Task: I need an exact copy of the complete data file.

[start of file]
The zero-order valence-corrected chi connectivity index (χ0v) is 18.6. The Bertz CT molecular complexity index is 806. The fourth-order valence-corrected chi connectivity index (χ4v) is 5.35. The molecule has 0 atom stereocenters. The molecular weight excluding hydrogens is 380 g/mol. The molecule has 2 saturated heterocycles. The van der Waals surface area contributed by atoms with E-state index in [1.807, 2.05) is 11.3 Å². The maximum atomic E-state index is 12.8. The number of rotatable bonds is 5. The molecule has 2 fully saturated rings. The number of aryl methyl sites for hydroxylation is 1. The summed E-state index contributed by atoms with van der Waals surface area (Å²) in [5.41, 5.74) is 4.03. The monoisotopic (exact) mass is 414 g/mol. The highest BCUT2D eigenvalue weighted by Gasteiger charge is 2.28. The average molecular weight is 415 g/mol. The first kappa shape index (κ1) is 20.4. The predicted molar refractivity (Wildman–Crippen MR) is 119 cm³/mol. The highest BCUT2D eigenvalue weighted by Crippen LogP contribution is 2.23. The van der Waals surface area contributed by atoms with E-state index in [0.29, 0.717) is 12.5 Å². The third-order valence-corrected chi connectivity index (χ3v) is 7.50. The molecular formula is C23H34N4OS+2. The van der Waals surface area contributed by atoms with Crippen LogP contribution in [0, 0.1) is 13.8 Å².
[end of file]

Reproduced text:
The zero-order valence-corrected chi connectivity index (χ0v) is 18.6. The Bertz CT molecular complexity index is 806. The fourth-order valence-corrected chi connectivity index (χ4v) is 5.35. The molecule has 0 atom stereocenters. The molecular weight excluding hydrogens is 380 g/mol. The molecule has 2 saturated heterocycles. The van der Waals surface area contributed by atoms with E-state index in [1.807, 2.05) is 11.3 Å². The maximum atomic E-state index is 12.8. The number of rotatable bonds is 5. The molecule has 2 fully saturated rings. The number of aryl methyl sites for hydroxylation is 1. The summed E-state index contributed by atoms with van der Waals surface area (Å²) in [5.41, 5.74) is 4.03. The monoisotopic (exact) mass is 414 g/mol. The highest BCUT2D eigenvalue weighted by Gasteiger charge is 2.28. The average molecular weight is 415 g/mol. The first kappa shape index (κ1) is 20.4. The predicted molar refractivity (Wildman–Crippen MR) is 119 cm³/mol. The highest BCUT2D eigenvalue weighted by Crippen LogP contribution is 2.23. The van der Waals surface area contributed by atoms with E-state index in [0.29, 0.717) is 12.5 Å². The third-order valence-corrected chi connectivity index (χ3v) is 7.50. The molecular formula is C23H34N4OS+2. The van der Waals surface area contributed by atoms with Crippen LogP contribution in [0, 0.1) is 13.8 Å².